Let's hope then that the New Generation Network's manifesto doesn't go the same way. Calling for an entirely new discourse on race relations, ethnic minorities, religious intolerance and more or less everything in-between, the document is full to the brim with level-headed, simple and excellent analysis of where Britain currently is, and where it needs to go, urgently. Masterminded by Sunny Hurndal, who started the Pickled Politics blog and who is also one of the most refreshing and stimulating of those who have risen to a sort-of fame through political blogging, it's little short of excellent.

OK, I may be laying it on a little thickly. It does however echo many of the arguments which Obsolete has been trying to make for a number of months now, as have many other bloggers who have been watching the "debate" over Muslims descend into intolerant and inflammatory attacks from extremists on all sides. Without naming names, the manifesto makes clear that some of the media is playing a dangerous role in what is going on. Sunny, in his accompanying article, mentions the Sun front-page story about the home vandalised in Windsor, which was blamed on Muslim yobs, when the police came to the conclusion that it certainly wasn't, as the Ministry of Truth first exposed, (Obsolete also covered the story at the time with incredulity) and also should have mentioned the way the Express has been demanding a ban on the niqab, justifying its calls with horribly slanted reader-phone in polls. Editors and journalists need to recognise their role both in promoting inter-community relations and in making sure that inaccurate reports are corrected. There has yet to be any such correction to the Sun's story, and Unity didn't even receive a response when he attempted to put the record straight to the Sun journalist responsible for the story. Whether the toothless PCC will do anything about it, as it seems likely that complaints have been made, is another matter.

There is, and already has been some controversy, however. The manifesto makes clear its opposition to unrepresentative lobby groups which have sprung up only in the last decade or so, such as the Muslim Council of Britain, the Hindu Council UK and the Network of Sikh Organisations, to name but three. The Muslim representative groups in particular have come in for criticism of late; MCB and the Muslim Association of Britain were attacked by Martin Bright and some left-liberal commentators over their apparent support for and adherence to the beliefs of the Muslim Brotherhood. While some of this is to an extent true, it shouldn't be a reason on its own to ignore everything those groups say. The MCB especially in the last few months seems to have taken the concerns of some on board, and seems to have moved towards appearing more moderate, both when sought to comment and to appear on discussion panels. This could also be down to the new leadership at the top from Dr Muhammad Abdul Bari who took over from Iqbal Sacranie who had previously voiced his disgust as homosexuality in no uncertain terms. Such moves should be welcomed, while the organisations themselves should be increasingly encouraged to canvass actual opinion in their communities, both in order to make themselves more accountable and to gauge exactly the public thinks their role is or should be.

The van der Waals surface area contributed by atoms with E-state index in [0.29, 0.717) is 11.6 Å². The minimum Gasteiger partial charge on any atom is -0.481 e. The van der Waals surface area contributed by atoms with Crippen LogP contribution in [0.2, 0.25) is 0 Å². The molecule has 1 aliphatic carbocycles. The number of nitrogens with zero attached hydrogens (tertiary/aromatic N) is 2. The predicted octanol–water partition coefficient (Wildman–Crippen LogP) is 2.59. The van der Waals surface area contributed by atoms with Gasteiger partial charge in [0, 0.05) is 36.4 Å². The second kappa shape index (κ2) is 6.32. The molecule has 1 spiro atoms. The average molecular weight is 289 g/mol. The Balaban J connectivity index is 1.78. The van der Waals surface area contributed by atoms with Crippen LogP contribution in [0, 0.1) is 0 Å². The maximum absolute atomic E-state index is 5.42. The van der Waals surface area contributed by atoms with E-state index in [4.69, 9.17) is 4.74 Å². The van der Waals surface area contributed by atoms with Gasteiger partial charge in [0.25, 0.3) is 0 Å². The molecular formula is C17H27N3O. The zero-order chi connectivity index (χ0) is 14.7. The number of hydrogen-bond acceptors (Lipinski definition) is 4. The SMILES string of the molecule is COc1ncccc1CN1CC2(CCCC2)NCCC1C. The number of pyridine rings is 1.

The six main principles of the New Generation Network are, in brief:

1) An end to communal politics, as dealt with above
2) Against prejudice, against all races and religions
3) For equality
4) We believe in freedom of speech, rightly, as incredibly close to being an absolute. This should not be in contradiction with our views on extremists of all kinds; the way forward is to expose such arguments for what they are: unrepresentative, unworkable, irresponsible and illogical.
5) We are for respecting people's multiple identities
6) A new national conversation about race

All those in mainstream politics should be able to support it. Now's the time to sign and then to build this network. You can add your support at the New Generation Network site, or by emailing with your name and title.

Related posts:
Ministry of Truth - Nice work, Sunny...
New Generation Network - Race and faith - a new agenda - the manifesto in full
Sunny Hurndal - This system of self-appointed leaders can hurt those it should be protecting